On the night of April 26, 1986, a reactor melted down at the Chernobyl power plant,
causing an explosion that released more than 400 times the radiation than the nuclear bomb detonated in Hiroshima.
More than 100,000 citizens were evacuated from the area,
after the Soviet Union tried to unsuccessfully cover up the disaster for several days.
See what people who were there at the time had to say about the destruction of the power plant,
and the aftermath of the most infamous nuclear accident in history.
Halina Chmulevych, who lives in a small Ukrainian village, says their food and water are still irradiated.
"We have milk and bake bread ourselves that, yes, is with radiation.
Everything here is with radiation. Of course it worries me, but what can I do?"
Valery Makarenko was the first Soviet TV journalist to report on the disaster, and had this to say,
"Chernobyl was a warning for the future.
It was not just a banal disaster, it was a message that nuclear power is not safe. It is time to think,
consider alternatives, and bring the industry under tight international control.
Otherwise, humankind will destroy itself."
Sergey Franchuk recalls how society fell apart in the aftermath near Chernobyl, recalling,
"Vodka became our money. We paid for petrol with vodka.
We paid for food with vodka.
Everyone was drunk all of the time."
Yuri Andreyev was an engineer working at Chernobyl in 1986.
After the reactor blew, he escaped, but came back to stop another reactor from failing.
"I absorbed a dose of radiation that should have killed me.
I thought afterwards that it would only be a matter of time before my family had to fend for themselves."
Konstantin Fedosenko was eight months old when the nuclear power plant blew.
He now brings dates back to the exclusion zone.
"Why am I going back? I like nature,
and Polesie State Radio-ecological reserve is a place where no human activity was performed for the past 30 years.
I also like silence, and that is exactly the place to get the most of it."
Ilya Bosakovsky used to work at the Chernobyl plant.
He was exposed to radiation, but didn't feel the effects of it until years later.
"I was really healthy when I started working at the plant.
But by the time I had finished, my health was shot to pieces.
I now understand that health is the main thing in life,"
Anastasia Fedosenko was a farmer near the disaster site,
and said the Soviets didn't tell them what was going on,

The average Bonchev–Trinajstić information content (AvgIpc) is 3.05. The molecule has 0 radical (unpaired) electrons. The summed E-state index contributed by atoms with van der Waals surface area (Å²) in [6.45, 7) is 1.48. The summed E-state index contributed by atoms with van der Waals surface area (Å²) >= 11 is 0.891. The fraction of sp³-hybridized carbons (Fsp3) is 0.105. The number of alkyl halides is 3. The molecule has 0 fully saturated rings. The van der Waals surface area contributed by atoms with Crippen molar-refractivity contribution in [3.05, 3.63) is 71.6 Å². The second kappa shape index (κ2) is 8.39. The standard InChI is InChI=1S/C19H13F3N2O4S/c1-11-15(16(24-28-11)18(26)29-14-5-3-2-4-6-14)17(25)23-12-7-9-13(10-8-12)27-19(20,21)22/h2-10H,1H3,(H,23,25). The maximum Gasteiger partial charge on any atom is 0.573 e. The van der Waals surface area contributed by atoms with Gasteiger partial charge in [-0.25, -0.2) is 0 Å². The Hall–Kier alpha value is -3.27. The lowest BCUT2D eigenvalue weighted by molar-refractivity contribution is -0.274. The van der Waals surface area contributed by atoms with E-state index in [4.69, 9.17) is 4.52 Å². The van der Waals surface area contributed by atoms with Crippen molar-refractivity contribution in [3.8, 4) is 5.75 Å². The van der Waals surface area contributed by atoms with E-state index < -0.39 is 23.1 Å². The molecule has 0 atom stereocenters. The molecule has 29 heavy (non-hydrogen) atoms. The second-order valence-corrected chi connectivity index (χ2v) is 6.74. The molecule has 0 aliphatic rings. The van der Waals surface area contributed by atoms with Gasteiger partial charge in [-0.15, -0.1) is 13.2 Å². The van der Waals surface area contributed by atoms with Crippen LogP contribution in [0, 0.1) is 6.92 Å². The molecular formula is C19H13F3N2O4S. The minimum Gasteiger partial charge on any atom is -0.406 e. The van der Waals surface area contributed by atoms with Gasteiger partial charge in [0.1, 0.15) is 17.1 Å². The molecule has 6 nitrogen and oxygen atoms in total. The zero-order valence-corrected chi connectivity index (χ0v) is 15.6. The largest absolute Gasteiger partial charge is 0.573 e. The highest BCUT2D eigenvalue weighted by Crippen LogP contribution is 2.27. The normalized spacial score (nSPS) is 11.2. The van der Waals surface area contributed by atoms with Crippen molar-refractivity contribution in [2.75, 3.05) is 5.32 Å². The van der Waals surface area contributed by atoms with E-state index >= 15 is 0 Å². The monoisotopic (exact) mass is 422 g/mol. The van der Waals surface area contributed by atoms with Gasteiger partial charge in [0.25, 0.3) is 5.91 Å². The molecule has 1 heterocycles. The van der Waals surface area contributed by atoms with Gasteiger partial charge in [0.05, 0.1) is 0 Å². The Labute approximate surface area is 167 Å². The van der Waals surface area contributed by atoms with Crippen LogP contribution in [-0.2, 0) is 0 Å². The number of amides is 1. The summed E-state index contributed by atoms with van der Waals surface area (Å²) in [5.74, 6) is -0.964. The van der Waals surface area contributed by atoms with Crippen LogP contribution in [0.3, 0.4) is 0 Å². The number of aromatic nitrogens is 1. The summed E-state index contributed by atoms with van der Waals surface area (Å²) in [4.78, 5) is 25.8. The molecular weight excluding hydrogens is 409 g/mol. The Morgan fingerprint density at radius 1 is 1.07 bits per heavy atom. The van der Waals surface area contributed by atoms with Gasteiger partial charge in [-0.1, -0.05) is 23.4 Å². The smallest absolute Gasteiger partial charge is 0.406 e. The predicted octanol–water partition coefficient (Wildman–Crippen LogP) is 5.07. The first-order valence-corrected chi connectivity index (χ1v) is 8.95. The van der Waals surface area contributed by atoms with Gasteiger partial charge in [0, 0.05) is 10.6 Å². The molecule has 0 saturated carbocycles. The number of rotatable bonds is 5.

and didn't evacuate everyone until 13 days after the explosion.
"It was only on the third day that they said something had happened at the Chernobyl plant, but nobody knew what exactly.
They evacuated pregnant women and mothers with children under five.
The rest of us just continued our normal routine, feeding and milking cows."
Oleg Fedosenko worked on the Chernobyl cleanup crew in 1986.
According to him, they tried moving irradiated soil and covering it up elsewhere.
However, due to the wind, this just caused the radiation in the spoil to spread even further.
Former turbine operator at Chernobyl Sergey Akulinin spoke on the emotional toll of losing his family's home,
"I left in 1986, but this is still home to me. My boys came for the first time only recently.
My older son remembered the corner where he'd stand when he was naughty.
My younger son could remember only the wallpaper by his bed.
They never imagined that coming here would be so emotional."
Alexander Sirota was nine at the time of the tragedy,
and didn't understand the gravity of what had happened at first.
"For us, it was an exciting game. There were soldiers,
military helicopters and firefighters, and plenty of time off school.
When people I knew started to die around me, a proper understanding of what it was all about came to me."
Lyudmilla Ignatenko was pregnant at the time of the Chernobyl meltdown.
Her husband lay dying in a Moscow hospital from radiation poisoning.
Doctors warned her not to go near, but she hugged him before he passed.
Two months later, she went into labor, and her baby died hours after birth,
also suffering from radiation poisoning.
Hanna Zavorotnya was one of the 116,000 people that lived in Chernobyl.
When a 1,000 mile exclusion zone was set up, she and many others refused to leave their homes.
They feared starvation more than radiation, and told soldiers trying to vacate them,
"Shoot us and dig the grave, otherwise we're staying."
Sasha Yuvchenko was an engineer and mechanic who worked at the Chernobyl plant and lived through the explosion and subsequent radiation poisoning.
He explained what he witnessed,
"There was a heavy thud. A couple of seconds later,
I felt a wave come through the room.
The thick concrete walls were bent like rubber.
I thought war had broken out."
Sasha Yuvchenko continued, describing the surreal moments that followed.
"It was dark and there was a horrible hissing noise.
There was no ceiling, only sky - a sky full of stars. I remember thinking how beautiful it was.
You don't feel anything at the time. We had no idea there was so much radiation.
After about an hour, I started to vomit uncontrollably. My throat was very sore."